These men questioned whether something was true just because it was written in an old book. They and others started to argue that the most reliable way to get knowledge was from direct experience: to look for yourself. That view was supported by the sixteenth-century Swiss physician and alchemist Paracelsus, who even in his lifetime some called the “Luther of medicine”. Again it was in Italy that this recourse to experience – and ultimately to something resembling the idea of experiment – was often to be found. The physician Andreas Vesalius conducted human dissections (about which officials in Vesalius’s Padua were quite permissive) which led him to dispute Galen’s anatomy in his seminal 1543 book De humani corporis fabrica. In Naples in the 1550s, the polymath Giambattista della Porta began to experiment with lenses and optics, and he pretty much described the telescope well before Galileo, hearing of this instrument invented in Holland, made one to survey the heavens. Della Porta was persuaded in his old age to join the select group of young Italian natural philosophers called the Academy of Lynxes, of which Galileo also became a member.
It’s not hard, then, to build up a narrative of the emergence of science that makes barely any connection with the religious upheavals of the Reformation: leading from the Renaissance humanism of Ficino, through Vesalius to Galileo and early ‘scientific societies’, and culminating in the Scientific Revolution and the Royal Society in London, with luminaries like Robert Boyle, Robert Hooke and Isaac Newton whose discoveries are still used in science today.
But – this is history after all – it wasn’t that simple. “It would be remarkable if the tumultuous religious upheavals of the sixteenth century, and the subsequent schism between Catholics and Protestants, did not leave an indelible mark on an emerging modern science”, says Harrison. “So the real question is not whether these events influenced the rise of modern science, but how.”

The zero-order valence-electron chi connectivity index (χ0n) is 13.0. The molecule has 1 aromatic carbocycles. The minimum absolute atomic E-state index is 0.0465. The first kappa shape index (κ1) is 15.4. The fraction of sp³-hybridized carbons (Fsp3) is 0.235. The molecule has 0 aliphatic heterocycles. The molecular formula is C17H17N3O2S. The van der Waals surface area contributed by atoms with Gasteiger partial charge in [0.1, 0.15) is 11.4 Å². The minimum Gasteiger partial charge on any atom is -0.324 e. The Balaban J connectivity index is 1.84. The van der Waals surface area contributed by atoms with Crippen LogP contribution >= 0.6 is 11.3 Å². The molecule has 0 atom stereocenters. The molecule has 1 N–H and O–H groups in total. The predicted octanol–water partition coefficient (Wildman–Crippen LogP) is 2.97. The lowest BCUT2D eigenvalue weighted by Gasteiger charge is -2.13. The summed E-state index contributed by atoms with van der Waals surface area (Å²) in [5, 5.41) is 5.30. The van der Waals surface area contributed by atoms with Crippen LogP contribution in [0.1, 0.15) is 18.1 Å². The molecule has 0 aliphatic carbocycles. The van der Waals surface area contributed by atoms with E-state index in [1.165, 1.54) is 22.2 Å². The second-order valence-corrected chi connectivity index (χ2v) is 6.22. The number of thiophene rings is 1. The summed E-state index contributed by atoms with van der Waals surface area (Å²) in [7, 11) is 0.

The Draper-White thesis relied on a caricature of history, particularly in regard to Galileo. The way the church treated him was surely appalling, but today historians recognize that a less provocative person might well have got away with publishing his heliocentric views. It didn’t help, for example, that the simpleton defending the old Ptolemaic universe in the book that caused all the trouble, Galileo’s Dialogue on the Two Chief World Systems (1632), was a thinly veiled portrait of (among others) the pope Urban VIII.
Not only did some Catholics study and support what we’d now call science – as various clerics had done throughout the Middle Ages – but there’s no reason to think that the Protestants were intrinsically more progressive or “scientific”. Martin Luther himself had a rather low opinion of Copernicus, whose ideas on the cosmos he heard about from other scholars in Wittenberg before De revolutionibus was published. Copernicus’s manuscript was patiently coaxed out of him by Georg Joachim Rheticus, a mathematician who was appointed at the University of Wittenberg by Luther’s righthand man Philip Melanchthon. Rheticus brought the book back from Frombork for publication in Nuremberg. Yet Luther called Copernicus a fool who sought “to reverse the entire science of astronomy”. What, Luther scoffed, about the Biblical story in which Joshua commanded the sun – and not the earth – to stand still?